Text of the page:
By Daniel DePetris | Contributor
March 15, 2017, at 1:45 p.m.
The civil war in Yemen has created one of the world’s greatest humanitarian disasters. According to United Nations estimates, more than two-thirds of Yemen’s entire population need some kind of assistance. Seven million people are hungry, 10,000 have been killed in the war and the U.N. Humanitarian Coordinator recently reported to the Security Council “the Yemeni people now face the spectre of famine.”
While all parties in the war have violated international law during hostilities, most of the misery Yemenis have forcibly endured over the past two years were perpetrated by Saudi Arabia.
Most important, the U.S. has no vital national security interests at risk in this conflict.
Why, then, is the United States reportedly preparing to assist the Saudis to an even greater extent than when the conflict began?
The State Department recently signed off on a $350 million package of smart bombs to the Saudi-led military coalition currently combating the Houthi rebellion in Yemen. And in the event one thought this was an isolated sale to merely generate business, Foreign Policy magazine reported just last month that the Trump administration is searching for ways to escalate America’s part in the civil war “[t]o counter Iran’s proxies in Yemen.” It continues, “the administration is considering ramping up drone strikes, deploying more military advisors and carrying out more commando raids.”
This would be a mistake with potentially huge ramifications.
Yemeni army soldiers and fighters from Popular Committees have shot down an Apache helicopter operated by Saudi Arabia in the western province of Hudaydah, a report says.
The chopper was brought down in Hudaydah’s Bayt al-Faqih district on Thursday, Arabic-language al-Masirah television network reported.
On January 25, the Yemeni forces shot down another Apache helicopter belonging to the so-called Saudi-led coalition in Dhubab neighborhood of Yemen’s Ta’izz province.
Ten Saudi soldiers slain
Separately on Thursday, al-Masirah reported that a Saudi trooper had been killed in the al-Dukhan military base in the kingdom’s southwestern Jizan region.
Nine other Saudi soldiers lost their lives in several places across Saudi Arabia’s southern region, including Jizan’s al-Dafinah village.
According to later reports, one of the slain soldiers came form the United Arab Emirates (UAE).
Al Mukalla: The internationally supported Yemeni government has said Al Houthi rebels have intercepted 63 ships and 223 convoys carrying humanitarian aid to areas under their control since ejecting President Abd Rabbo Mansour Hadi from Sana’a in early 2015.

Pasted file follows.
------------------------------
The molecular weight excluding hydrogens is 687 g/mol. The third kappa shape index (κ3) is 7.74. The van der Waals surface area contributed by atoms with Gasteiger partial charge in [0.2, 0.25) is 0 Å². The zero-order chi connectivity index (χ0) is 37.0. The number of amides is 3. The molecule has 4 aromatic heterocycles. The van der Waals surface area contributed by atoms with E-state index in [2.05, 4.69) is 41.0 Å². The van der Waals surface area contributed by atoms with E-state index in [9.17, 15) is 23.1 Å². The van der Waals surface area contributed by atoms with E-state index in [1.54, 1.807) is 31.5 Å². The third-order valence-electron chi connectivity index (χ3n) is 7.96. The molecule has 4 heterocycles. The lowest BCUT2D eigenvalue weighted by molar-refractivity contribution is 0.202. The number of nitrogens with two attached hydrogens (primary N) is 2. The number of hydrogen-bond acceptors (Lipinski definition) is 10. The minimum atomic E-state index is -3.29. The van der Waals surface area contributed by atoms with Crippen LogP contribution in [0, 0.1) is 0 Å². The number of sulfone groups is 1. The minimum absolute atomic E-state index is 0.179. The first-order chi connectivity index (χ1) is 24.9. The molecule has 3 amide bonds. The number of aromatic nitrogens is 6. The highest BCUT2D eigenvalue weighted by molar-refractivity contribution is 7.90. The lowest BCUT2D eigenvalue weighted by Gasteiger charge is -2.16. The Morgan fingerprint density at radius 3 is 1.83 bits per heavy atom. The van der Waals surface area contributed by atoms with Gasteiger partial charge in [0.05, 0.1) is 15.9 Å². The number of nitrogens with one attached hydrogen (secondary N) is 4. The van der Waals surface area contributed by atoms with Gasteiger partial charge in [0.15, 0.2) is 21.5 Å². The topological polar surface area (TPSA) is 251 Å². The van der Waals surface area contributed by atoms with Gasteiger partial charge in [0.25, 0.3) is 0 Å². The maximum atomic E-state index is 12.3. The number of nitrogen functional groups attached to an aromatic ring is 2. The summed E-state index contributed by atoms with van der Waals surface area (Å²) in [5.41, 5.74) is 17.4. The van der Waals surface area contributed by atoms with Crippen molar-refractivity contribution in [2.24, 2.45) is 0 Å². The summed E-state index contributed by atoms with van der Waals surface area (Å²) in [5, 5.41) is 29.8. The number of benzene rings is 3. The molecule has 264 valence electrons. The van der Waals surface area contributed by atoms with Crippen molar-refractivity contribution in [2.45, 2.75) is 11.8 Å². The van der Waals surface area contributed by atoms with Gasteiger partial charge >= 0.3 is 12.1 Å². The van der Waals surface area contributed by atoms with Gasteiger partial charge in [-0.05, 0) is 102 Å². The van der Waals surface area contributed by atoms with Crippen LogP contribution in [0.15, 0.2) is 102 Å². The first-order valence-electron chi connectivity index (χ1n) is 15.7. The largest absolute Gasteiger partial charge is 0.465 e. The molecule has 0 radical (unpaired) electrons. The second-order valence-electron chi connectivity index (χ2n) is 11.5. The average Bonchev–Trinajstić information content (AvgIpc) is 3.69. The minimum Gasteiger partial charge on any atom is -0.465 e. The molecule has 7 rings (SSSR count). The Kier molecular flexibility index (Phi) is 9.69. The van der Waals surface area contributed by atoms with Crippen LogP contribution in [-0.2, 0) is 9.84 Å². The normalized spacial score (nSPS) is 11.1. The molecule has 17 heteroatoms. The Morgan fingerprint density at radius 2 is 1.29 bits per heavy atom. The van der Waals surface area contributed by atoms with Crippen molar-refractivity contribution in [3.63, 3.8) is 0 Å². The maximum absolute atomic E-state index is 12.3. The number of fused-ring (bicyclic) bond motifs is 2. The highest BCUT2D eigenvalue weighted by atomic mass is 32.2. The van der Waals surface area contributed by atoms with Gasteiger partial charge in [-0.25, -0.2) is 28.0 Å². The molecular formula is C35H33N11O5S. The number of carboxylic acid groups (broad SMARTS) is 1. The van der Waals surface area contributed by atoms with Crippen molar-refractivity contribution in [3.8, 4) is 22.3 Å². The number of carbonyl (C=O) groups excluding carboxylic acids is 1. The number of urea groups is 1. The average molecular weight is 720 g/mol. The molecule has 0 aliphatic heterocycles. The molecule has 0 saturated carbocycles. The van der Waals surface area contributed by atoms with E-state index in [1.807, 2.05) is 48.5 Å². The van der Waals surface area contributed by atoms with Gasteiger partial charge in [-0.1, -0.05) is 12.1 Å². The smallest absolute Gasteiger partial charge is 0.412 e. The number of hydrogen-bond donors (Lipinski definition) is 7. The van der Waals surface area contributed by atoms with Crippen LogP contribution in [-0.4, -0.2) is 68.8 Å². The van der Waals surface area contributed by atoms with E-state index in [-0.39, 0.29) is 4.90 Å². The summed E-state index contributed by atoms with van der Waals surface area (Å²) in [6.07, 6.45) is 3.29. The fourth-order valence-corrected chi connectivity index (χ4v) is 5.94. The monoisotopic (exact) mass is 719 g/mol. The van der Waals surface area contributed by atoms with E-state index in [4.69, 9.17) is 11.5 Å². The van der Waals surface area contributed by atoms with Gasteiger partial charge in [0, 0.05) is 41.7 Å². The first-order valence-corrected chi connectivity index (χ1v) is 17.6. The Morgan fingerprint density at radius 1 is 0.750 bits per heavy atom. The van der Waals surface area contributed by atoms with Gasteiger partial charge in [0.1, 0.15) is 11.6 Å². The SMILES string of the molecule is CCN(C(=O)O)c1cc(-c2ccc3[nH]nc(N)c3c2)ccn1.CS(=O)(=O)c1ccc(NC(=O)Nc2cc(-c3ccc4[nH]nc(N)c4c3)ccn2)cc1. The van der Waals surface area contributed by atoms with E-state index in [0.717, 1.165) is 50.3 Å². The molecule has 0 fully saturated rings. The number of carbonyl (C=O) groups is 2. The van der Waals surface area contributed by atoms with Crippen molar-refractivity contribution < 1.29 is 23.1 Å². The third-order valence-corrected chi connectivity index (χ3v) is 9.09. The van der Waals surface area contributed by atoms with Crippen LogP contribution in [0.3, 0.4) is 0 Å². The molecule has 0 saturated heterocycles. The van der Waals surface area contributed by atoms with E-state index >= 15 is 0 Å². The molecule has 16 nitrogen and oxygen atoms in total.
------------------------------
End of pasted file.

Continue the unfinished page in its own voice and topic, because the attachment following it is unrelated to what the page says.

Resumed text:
In a statement carried by the state-run Saba news agency on Friday, Abdul Rageeb Fateh, the minister of local administration and head of supreme relief committee, said rebels seize relief ships immediately after docking at Hodeida and Saleef seaports and supply goods to their fighters battling government forces across Yemen.
Fateh also said hundreds of trucks transporting vital medicines, tents and food heading to rebel-held territories have also been seized by Al Houthis and goods sold in the black market.
The minister accused Al Houthis of abducting 30 aid workers from areas under their control, including several Norwegian Refugee Council staff, in the Red Sea city of Hodeida. He said Al Houthi supporters in Taiz’s Khader district abducted seven aid workers. He said harassment of aid workers and interception of humanitarian convoys by Al Houthis is causing famine in areas under their control. He said humanitarian situation would deteriorate if rebels continued confiscating aid convoys.
Saudi-led coalition’s port op would cut off Yemen from food & aid supplies, Russia warns
The coalition’s “plans to storm Yemen’s biggest port of Hudaydah give rise to serious concerns,” Russian Foreign Ministry spokeswoman Maria Zakharova said in a statement published on the ministry’s official website.
She added that battles in this area “would not only inevitably lead to a mass exodus of the [local] population but would also de facto cut the [Yemeni] capital of Sanaa from… food and humanitarian aid supplies.”
Zakharova called the humanitarian situation in Yemen “catastrophic,” citing the UN who earlier said that the Yemeni people “face the specter of famine” while their country suffers from “the largest humanitarian crisis in the world.”